Florida legislators continue to get an earful from supporters of dropping the state’s ban on smokable medical marijuana.
But on Wednesday, House members heard about the perils of pot from a former New York Times reporter who’s written a provocative new book, “Tell Your Children: The Truth About Marijuana, Mental Illness and Violence.”
Alex Berenson, whose recently released missive has set the world of weed on fire, sat down with House Rules Chairman Chris Sprowls in the first of the House’s “Tally Talks” this year.
Berenson based his book on research detailing dangers of pot, especially for teenagers, and includes case studies illustrating data.
The father of two young children accused the for-profit marijuana industry and non-profit advocacy groups of doing an “incredible job” of “misleading people about the science.”
Berenson relies on studies that show a connection between marijuana use and disorders such as schizophrenia, which can lead to violence. And, he said, today’s pot is much stronger than it was decades ago, with euphoria-inducing THC levels around 20 percent, compared to 1 percent in the 1970s.
Sprowls, a Palm Harbor Republican slated to take over as House speaker in 2022, has young children of his own. He asked Berenson what he’d tell kids about getting high.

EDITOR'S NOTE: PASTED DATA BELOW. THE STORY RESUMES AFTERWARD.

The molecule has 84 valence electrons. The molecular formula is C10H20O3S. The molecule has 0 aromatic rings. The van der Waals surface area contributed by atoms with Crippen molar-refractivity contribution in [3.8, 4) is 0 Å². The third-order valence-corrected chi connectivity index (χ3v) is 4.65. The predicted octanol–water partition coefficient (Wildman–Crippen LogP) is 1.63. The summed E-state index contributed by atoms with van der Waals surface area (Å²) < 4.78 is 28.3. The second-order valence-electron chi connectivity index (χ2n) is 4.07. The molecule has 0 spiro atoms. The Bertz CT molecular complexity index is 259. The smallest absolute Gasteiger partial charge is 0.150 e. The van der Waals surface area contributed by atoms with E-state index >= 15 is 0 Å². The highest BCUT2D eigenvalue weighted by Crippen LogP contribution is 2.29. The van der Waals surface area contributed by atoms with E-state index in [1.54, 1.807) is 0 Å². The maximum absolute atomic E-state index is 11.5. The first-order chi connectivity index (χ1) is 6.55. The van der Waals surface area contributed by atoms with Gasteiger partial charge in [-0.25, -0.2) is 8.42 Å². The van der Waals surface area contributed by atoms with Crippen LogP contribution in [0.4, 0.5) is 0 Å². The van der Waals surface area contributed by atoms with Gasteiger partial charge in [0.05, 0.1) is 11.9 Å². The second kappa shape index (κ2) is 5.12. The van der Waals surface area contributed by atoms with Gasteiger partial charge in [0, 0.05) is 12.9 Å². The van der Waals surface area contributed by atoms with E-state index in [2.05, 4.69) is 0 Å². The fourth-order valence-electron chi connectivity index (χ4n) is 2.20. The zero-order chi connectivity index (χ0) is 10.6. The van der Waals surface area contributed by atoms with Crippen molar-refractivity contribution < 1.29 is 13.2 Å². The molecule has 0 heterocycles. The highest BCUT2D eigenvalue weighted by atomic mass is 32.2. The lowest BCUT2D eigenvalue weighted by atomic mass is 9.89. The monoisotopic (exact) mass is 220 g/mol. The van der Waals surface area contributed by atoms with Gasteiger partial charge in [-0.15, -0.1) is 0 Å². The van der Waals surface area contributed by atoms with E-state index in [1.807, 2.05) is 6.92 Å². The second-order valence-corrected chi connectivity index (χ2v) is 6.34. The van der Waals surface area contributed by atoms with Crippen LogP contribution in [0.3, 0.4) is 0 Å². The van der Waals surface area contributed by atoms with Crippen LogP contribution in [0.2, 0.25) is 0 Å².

“Please don’t use it,” Berenson said. “It’s a dangerous drug. … It’s not medicine.”
When asked why the House invited Berenson, whom critics have branded as a modern-day “reefer madness” zealot, Sprowls said he wanted “to inject in the conversation the other side of the discussion.”
“We’re inundated here in the Legislature with really one side of the story. And I think as we make these kinds of choices, we have to realize that these choices have real implications for real people, and we should be considering every facet of that argument,” Sprowls told The News Service of Florida after the talk.
Berenson has a background as an investigative reporter, and his book is “heavy on the studies” and on vignettes that “put exclamations on the studies he cites,” Sprowls said.
“I think it’s important for us to take those into consideration now, before we move forward and potentially make errors that we can’t undo,” he said.
The Tally Talk came as the House and Senate are ironing out differences in legislation to do away with the state’s ban on smokable medical marijuana, at the request of Gov. Ron DeSantis. If lawmakers don’t act, the Governor has threatened to drop the state’s appeal of a court ruling that found the smoking ban ran afoul of a constitutional amendment that broadly legalized medical marijuana in Florida.